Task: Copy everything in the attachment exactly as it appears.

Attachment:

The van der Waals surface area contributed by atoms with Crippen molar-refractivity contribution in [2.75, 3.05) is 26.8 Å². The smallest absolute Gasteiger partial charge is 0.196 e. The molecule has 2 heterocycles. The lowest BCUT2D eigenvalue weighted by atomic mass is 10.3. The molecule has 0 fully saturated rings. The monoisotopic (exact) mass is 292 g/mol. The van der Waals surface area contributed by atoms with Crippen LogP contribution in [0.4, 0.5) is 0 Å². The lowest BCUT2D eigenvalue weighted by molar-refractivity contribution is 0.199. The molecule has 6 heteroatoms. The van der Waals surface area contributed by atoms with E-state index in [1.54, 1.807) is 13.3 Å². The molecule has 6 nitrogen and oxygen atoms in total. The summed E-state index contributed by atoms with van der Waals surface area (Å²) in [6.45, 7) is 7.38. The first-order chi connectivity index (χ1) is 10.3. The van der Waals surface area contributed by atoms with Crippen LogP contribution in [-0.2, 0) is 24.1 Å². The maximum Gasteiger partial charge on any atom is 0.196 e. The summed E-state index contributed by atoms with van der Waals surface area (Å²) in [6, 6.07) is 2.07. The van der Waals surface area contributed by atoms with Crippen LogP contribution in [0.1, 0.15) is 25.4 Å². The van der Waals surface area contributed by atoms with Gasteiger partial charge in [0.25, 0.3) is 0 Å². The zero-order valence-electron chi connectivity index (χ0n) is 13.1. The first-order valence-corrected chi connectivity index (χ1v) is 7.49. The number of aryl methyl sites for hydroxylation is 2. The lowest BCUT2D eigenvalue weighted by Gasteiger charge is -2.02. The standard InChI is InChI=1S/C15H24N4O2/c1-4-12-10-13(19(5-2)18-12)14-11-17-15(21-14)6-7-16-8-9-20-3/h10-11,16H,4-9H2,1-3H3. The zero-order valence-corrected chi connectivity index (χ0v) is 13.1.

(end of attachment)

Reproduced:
The van der Waals surface area contributed by atoms with Crippen molar-refractivity contribution in [2.75, 3.05) is 26.8 Å². The smallest absolute Gasteiger partial charge is 0.196 e. The molecule has 2 heterocycles. The lowest BCUT2D eigenvalue weighted by atomic mass is 10.3. The molecule has 0 fully saturated rings. The monoisotopic (exact) mass is 292 g/mol. The van der Waals surface area contributed by atoms with Crippen LogP contribution in [0.4, 0.5) is 0 Å². The lowest BCUT2D eigenvalue weighted by molar-refractivity contribution is 0.199. The molecule has 6 heteroatoms. The van der Waals surface area contributed by atoms with E-state index in [1.54, 1.807) is 13.3 Å². The molecule has 6 nitrogen and oxygen atoms in total. The summed E-state index contributed by atoms with van der Waals surface area (Å²) in [6.45, 7) is 7.38. The first-order chi connectivity index (χ1) is 10.3. The van der Waals surface area contributed by atoms with Crippen LogP contribution in [-0.2, 0) is 24.1 Å². The maximum Gasteiger partial charge on any atom is 0.196 e. The summed E-state index contributed by atoms with van der Waals surface area (Å²) in [6, 6.07) is 2.07. The van der Waals surface area contributed by atoms with Crippen LogP contribution in [0.1, 0.15) is 25.4 Å². The van der Waals surface area contributed by atoms with Gasteiger partial charge in [0.25, 0.3) is 0 Å². The zero-order valence-electron chi connectivity index (χ0n) is 13.1. The first-order valence-corrected chi connectivity index (χ1v) is 7.49. The number of aryl methyl sites for hydroxylation is 2. The lowest BCUT2D eigenvalue weighted by Gasteiger charge is -2.02. The standard InChI is InChI=1S/C15H24N4O2/c1-4-12-10-13(19(5-2)18-12)14-11-17-15(21-14)6-7-16-8-9-20-3/h10-11,16H,4-9H2,1-3H3. The zero-order valence-corrected chi connectivity index (χ0v) is 13.1.